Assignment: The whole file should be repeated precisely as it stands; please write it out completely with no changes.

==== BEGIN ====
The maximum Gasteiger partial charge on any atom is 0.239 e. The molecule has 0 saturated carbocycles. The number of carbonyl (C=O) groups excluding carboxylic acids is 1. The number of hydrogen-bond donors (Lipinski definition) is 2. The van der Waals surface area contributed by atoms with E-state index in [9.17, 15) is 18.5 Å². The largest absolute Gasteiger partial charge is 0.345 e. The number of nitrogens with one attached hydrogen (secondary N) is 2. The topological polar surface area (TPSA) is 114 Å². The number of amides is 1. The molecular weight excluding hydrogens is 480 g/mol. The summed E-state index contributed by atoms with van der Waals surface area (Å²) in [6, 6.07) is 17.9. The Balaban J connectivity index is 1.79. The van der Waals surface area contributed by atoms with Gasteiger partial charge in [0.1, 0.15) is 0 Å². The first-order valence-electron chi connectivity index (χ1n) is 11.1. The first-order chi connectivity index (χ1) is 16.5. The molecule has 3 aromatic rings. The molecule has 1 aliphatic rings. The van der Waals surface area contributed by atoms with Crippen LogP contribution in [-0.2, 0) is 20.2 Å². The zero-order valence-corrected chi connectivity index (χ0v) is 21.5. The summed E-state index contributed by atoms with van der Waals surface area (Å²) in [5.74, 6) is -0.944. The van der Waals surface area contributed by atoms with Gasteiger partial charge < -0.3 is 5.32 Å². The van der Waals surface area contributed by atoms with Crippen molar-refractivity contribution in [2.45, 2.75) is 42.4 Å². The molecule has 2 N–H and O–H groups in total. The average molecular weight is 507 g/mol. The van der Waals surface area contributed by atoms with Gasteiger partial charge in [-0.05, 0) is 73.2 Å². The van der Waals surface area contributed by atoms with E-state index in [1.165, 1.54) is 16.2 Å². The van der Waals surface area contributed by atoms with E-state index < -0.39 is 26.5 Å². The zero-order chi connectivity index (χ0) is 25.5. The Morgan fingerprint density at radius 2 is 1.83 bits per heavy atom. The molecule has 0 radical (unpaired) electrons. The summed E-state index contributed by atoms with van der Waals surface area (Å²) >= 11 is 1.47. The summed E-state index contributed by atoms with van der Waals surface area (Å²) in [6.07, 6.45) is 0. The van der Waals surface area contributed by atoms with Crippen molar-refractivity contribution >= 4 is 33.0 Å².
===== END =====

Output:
The maximum Gasteiger partial charge on any atom is 0.239 e. The molecule has 0 saturated carbocycles. The number of carbonyl (C=O) groups excluding carboxylic acids is 1. The number of hydrogen-bond donors (Lipinski definition) is 2. The van der Waals surface area contributed by atoms with E-state index in [9.17, 15) is 18.5 Å². The largest absolute Gasteiger partial charge is 0.345 e. The number of nitrogens with one attached hydrogen (secondary N) is 2. The topological polar surface area (TPSA) is 114 Å². The number of amides is 1. The molecular weight excluding hydrogens is 480 g/mol. The summed E-state index contributed by atoms with van der Waals surface area (Å²) in [6, 6.07) is 17.9. The Balaban J connectivity index is 1.79. The van der Waals surface area contributed by atoms with Gasteiger partial charge in [0.1, 0.15) is 0 Å². The first-order valence-electron chi connectivity index (χ1n) is 11.1. The first-order chi connectivity index (χ1) is 16.5. The molecule has 3 aromatic rings. The molecule has 1 aliphatic rings. The van der Waals surface area contributed by atoms with Crippen LogP contribution in [-0.2, 0) is 20.2 Å². The zero-order valence-corrected chi connectivity index (χ0v) is 21.5. The summed E-state index contributed by atoms with van der Waals surface area (Å²) in [5.74, 6) is -0.944. The van der Waals surface area contributed by atoms with Gasteiger partial charge < -0.3 is 5.32 Å². The van der Waals surface area contributed by atoms with Crippen molar-refractivity contribution in [2.45, 2.75) is 42.4 Å². The molecule has 2 N–H and O–H groups in total. The average molecular weight is 507 g/mol. The van der Waals surface area contributed by atoms with Gasteiger partial charge in [-0.05, 0) is 73.2 Å². The van der Waals surface area contributed by atoms with E-state index in [1.165, 1.54) is 16.2 Å². The van der Waals surface area contributed by atoms with E-state index < -0.39 is 26.5 Å². The zero-order chi connectivity index (χ0) is 25.5. The Morgan fingerprint density at radius 2 is 1.83 bits per heavy atom. The molecule has 0 radical (unpaired) electrons. The summed E-state index contributed by atoms with van der Waals surface area (Å²) >= 11 is 1.47. The summed E-state index contributed by atoms with van der Waals surface area (Å²) in [6.07, 6.45) is 0. The van der Waals surface area contributed by atoms with Crippen molar-refractivity contribution >= 4 is 33.0 Å².